HPV Vaccination: Why It Matters For Women
Recent measles outbreaks have brought attention to a growing cultural hesitation toward getting vaccinations. But there continues to be scientific evidence that when a vaccine has gone through the rigorous process of earning the approval of the Food & Drug Administration (FDA), the benefit of being vaccinated far outweighs the risk.
When it comes to the human papillomavirus (HPV) vaccine, your benefit could be avoiding cancer.
What Is The HPV Virus?
HPV is not just one virus but a group of more than 200 related viruses. About 40 of the most common HPV viruses are easily spread through sexual conduct.
HPV viruses can cause HPV infection, which can lead to genital warts and cancer, including cervical, anal, oropharyngeal (cancer of the mouth and throat), vaginal and vulvar cancers.
"HPV infection is extremely common, and nearly all sexually active Americans will be infected with an HPV virus in their lifetimes," said Abhigyan Banka, MD, with Franciscan Physician Network Beech Grove Family Medicine.
How Does The HPV Vaccine Work?
The only HPV vaccine available in the United States is Gardasil 9. The vaccine is created with proteins that mimic HPV, which stimulate the body to produce antibodies. When a person comes in contact with an HPV virus, those antibodies bind to the virus and prevent it from infecting cells.
Gardasil 9 has been proven highly effective at preventing HPV infection caused by nine strands of HPV, seven of which can cause cancer. By preventing those infections, the vaccine effectively prevents an estimated 90 percent of HPV-induced cancers.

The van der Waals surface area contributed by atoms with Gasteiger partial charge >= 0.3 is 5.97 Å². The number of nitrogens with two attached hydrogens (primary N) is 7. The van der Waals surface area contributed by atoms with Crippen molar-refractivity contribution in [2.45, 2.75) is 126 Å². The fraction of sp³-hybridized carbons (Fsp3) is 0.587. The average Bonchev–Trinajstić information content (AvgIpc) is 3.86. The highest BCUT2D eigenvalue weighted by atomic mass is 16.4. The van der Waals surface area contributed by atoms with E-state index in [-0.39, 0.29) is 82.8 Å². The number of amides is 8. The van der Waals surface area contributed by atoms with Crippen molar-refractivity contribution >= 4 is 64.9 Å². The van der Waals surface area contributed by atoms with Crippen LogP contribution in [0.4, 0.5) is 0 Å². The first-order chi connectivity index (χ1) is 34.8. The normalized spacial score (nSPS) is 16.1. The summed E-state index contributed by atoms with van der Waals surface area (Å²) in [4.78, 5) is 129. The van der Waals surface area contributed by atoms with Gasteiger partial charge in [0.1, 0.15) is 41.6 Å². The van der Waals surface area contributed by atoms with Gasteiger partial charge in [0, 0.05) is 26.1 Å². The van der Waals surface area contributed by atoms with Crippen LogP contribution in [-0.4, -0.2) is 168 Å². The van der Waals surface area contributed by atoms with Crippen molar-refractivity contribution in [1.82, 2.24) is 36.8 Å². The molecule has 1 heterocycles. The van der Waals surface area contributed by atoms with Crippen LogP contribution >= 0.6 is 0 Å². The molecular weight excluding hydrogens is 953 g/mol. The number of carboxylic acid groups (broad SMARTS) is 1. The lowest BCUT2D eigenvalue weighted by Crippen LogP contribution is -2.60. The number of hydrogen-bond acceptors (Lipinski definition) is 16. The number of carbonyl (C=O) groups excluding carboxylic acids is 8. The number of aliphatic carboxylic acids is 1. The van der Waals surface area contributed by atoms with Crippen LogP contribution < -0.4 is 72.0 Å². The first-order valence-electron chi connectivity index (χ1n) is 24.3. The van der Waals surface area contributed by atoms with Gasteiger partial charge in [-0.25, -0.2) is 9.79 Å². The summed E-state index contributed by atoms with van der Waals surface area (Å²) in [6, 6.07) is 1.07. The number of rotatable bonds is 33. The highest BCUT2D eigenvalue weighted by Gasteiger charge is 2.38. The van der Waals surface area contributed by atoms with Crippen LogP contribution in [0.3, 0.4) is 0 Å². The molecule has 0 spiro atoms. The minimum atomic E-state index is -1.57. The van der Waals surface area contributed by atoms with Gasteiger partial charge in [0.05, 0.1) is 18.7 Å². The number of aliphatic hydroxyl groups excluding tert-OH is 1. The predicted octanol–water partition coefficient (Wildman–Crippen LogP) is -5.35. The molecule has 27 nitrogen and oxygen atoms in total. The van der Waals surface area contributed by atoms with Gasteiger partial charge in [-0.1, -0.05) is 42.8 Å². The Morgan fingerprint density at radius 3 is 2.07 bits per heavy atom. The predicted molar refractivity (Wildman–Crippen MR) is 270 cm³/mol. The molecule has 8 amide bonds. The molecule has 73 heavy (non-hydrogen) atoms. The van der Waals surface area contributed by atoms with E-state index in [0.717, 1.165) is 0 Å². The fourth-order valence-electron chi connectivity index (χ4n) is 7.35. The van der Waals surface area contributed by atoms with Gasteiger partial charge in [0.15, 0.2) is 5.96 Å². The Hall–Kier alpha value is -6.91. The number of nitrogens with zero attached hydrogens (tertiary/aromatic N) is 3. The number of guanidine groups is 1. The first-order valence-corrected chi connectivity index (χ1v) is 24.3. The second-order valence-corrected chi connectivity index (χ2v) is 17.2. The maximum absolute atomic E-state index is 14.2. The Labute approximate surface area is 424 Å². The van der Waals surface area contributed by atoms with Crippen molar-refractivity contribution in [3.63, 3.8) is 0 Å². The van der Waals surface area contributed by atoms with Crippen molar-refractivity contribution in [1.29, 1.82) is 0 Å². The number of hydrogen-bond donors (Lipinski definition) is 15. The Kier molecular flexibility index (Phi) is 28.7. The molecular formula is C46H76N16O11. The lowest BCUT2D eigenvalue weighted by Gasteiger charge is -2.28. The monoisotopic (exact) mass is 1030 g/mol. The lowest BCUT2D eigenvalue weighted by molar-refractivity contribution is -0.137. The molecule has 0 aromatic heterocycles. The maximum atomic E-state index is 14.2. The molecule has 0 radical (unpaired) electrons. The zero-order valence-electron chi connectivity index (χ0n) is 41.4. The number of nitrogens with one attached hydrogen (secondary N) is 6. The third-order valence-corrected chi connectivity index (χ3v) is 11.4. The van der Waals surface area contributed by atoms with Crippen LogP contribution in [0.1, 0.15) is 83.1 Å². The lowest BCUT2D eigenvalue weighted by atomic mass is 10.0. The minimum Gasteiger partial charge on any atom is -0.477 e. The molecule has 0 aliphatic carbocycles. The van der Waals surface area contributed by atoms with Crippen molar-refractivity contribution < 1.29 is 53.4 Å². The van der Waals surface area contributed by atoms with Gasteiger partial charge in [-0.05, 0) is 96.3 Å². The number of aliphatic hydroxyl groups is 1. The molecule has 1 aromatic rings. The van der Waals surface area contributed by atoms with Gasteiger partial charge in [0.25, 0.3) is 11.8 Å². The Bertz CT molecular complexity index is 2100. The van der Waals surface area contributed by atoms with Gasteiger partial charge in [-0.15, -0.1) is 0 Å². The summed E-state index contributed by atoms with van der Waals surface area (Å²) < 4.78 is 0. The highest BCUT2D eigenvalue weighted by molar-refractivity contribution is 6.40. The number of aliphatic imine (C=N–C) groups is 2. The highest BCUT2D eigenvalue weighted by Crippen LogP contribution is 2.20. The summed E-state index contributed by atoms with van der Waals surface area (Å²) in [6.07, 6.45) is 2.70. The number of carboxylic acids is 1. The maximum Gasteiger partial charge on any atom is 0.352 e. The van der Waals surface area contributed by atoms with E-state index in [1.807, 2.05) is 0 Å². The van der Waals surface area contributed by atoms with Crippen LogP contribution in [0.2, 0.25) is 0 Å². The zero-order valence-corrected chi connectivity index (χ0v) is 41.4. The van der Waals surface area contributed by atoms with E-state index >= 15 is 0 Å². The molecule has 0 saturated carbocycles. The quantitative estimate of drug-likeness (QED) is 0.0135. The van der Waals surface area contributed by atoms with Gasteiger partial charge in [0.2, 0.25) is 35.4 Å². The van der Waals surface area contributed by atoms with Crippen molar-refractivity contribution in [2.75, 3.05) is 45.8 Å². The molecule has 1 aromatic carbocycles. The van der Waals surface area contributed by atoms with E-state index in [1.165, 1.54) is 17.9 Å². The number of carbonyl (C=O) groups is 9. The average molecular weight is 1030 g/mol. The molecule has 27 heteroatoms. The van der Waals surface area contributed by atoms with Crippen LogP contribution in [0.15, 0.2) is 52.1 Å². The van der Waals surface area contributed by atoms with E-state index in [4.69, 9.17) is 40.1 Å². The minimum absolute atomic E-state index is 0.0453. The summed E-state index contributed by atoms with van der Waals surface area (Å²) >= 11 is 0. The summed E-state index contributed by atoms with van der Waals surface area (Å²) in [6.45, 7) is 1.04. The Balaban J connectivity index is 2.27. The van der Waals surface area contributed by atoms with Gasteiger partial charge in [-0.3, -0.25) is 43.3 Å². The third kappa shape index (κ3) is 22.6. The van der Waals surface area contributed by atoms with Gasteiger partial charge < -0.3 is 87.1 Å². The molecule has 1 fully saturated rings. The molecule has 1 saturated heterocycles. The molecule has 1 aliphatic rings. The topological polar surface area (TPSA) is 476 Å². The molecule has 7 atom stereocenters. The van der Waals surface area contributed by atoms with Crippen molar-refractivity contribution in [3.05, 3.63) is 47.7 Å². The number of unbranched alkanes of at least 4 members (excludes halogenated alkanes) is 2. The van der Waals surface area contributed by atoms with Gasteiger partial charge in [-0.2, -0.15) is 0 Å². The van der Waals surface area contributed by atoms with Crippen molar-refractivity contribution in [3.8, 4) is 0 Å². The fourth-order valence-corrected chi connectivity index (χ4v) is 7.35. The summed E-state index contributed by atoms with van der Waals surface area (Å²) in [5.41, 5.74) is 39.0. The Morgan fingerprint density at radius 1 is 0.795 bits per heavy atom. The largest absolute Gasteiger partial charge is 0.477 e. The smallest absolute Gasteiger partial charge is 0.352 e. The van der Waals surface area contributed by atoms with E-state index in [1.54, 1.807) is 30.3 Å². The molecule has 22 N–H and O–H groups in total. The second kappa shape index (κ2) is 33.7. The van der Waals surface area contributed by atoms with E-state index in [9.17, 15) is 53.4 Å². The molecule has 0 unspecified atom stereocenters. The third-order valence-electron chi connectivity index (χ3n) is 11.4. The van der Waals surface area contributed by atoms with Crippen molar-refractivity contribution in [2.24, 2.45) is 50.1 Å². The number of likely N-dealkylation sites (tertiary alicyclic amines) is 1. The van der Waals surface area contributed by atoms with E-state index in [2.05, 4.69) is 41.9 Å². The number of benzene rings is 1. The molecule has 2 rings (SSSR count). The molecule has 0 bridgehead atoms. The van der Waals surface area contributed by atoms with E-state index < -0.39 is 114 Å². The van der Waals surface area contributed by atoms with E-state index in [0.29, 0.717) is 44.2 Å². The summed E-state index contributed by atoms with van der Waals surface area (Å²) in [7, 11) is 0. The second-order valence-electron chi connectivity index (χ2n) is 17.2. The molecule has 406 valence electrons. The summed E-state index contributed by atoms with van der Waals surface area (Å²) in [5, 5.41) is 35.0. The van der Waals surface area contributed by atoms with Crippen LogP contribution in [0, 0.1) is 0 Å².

"We encourage every young woman to be vaccinated against HPV," said Dr. Banka. "And every young man, too. The HPV vaccine is one of the medical community's safest and most effective ways of preventing cancer."
When Is HPV Vaccine Most Effective?
To be most effective, the HPV vaccine should be administered before an individual becomes sexually active. The CDC recommends vaccinations for girls and boys at age 11 or 12.
Can You Get The HPV Vaccine If You're Sexually Active?
Even if you've been sexually active for years, there is still some benefit to getting vaccinated until the FDA-approved age of 45. Why? Because while you may already have been exposed to one or more types of the virus, you may be exposed to many additional types in the future. The vaccine will protect you against those.
The vaccine will not treat or clear any HPV infections you already have.
Can I Get HPV Vaccine If I Am Over 26?
In 2018, the FDA expanded its recommendations for the HPV vaccine. It now recommends that all women under the age of 45 get vaccinated.
"But for women older than 45, there appears to be little benefit, simply due to the very high likelihood that sexually active women have already been exposed to many types of virus, said Dr. Banka. "HPV is so prevalent in this country that nearly all Americans will have it at some point in their lifetimes."
Who Should Not Get the HPV Vacccine?
Certain people should not get the HPV vaccine, including those who are pregnant or have immunocompromising diseases like HIV. If you are breastfeeding, you may safely receive the vaccine.
Additionally, the CDC recommends that people who have had a life-threatening allergic reaction to any ingredient in an HPV vaccine or who have an allergy to yeast not get the HPV vaccine.
What Are The Side Effects Of The HPV Vaccine?
The CDC says that side effects of HPV vaccine include:
- Pain, redness or swelling where the shot was given
- Joint or muscle pain.